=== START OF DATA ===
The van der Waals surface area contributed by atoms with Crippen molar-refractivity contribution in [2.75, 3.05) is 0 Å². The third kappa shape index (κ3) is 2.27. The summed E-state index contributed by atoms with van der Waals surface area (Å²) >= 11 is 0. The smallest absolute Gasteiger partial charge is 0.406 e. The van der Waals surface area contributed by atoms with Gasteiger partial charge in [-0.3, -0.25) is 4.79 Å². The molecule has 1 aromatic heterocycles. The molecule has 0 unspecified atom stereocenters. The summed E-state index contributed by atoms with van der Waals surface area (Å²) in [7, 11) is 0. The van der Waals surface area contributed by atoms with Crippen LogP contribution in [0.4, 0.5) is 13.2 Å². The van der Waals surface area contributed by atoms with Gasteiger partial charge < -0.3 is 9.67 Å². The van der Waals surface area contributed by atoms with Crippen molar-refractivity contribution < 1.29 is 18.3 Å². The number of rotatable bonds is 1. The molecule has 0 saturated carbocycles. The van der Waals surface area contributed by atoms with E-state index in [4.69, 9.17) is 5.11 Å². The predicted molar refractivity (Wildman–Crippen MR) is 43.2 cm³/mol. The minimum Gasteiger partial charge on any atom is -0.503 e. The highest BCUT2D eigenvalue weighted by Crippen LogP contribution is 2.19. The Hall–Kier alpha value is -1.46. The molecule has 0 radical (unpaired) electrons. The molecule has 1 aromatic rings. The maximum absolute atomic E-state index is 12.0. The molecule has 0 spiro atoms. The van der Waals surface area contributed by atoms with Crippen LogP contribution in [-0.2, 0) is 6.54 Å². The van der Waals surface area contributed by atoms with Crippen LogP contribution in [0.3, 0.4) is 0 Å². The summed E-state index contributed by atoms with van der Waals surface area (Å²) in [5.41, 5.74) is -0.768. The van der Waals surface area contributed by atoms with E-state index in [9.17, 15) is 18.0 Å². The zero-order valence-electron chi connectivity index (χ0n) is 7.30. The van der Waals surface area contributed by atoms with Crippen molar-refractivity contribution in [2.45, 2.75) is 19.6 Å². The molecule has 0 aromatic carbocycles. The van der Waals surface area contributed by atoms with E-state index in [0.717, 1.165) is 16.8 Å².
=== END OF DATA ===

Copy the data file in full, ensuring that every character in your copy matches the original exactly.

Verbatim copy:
The van der Waals surface area contributed by atoms with Crippen molar-refractivity contribution in [2.75, 3.05) is 0 Å². The third kappa shape index (κ3) is 2.27. The summed E-state index contributed by atoms with van der Waals surface area (Å²) >= 11 is 0. The smallest absolute Gasteiger partial charge is 0.406 e. The van der Waals surface area contributed by atoms with Gasteiger partial charge in [-0.3, -0.25) is 4.79 Å². The molecule has 1 aromatic heterocycles. The molecule has 0 unspecified atom stereocenters. The summed E-state index contributed by atoms with van der Waals surface area (Å²) in [7, 11) is 0. The van der Waals surface area contributed by atoms with Crippen LogP contribution in [0.4, 0.5) is 13.2 Å². The van der Waals surface area contributed by atoms with Gasteiger partial charge < -0.3 is 9.67 Å². The van der Waals surface area contributed by atoms with Crippen molar-refractivity contribution < 1.29 is 18.3 Å². The number of rotatable bonds is 1. The molecule has 0 saturated carbocycles. The van der Waals surface area contributed by atoms with E-state index in [4.69, 9.17) is 5.11 Å². The predicted molar refractivity (Wildman–Crippen MR) is 43.2 cm³/mol. The minimum Gasteiger partial charge on any atom is -0.503 e. The highest BCUT2D eigenvalue weighted by Crippen LogP contribution is 2.19. The Hall–Kier alpha value is -1.46. The molecule has 0 radical (unpaired) electrons. The molecule has 1 aromatic rings. The maximum absolute atomic E-state index is 12.0. The molecule has 0 spiro atoms. The van der Waals surface area contributed by atoms with Crippen LogP contribution in [-0.2, 0) is 6.54 Å². The van der Waals surface area contributed by atoms with Crippen LogP contribution in [0.3, 0.4) is 0 Å². The summed E-state index contributed by atoms with van der Waals surface area (Å²) in [5.41, 5.74) is -0.768. The van der Waals surface area contributed by atoms with E-state index in [9.17, 15) is 18.0 Å². The zero-order valence-electron chi connectivity index (χ0n) is 7.30. The van der Waals surface area contributed by atoms with Crippen molar-refractivity contribution in [2.45, 2.75) is 19.6 Å². The molecule has 0 aromatic carbocycles. The van der Waals surface area contributed by atoms with E-state index in [0.717, 1.165) is 16.8 Å².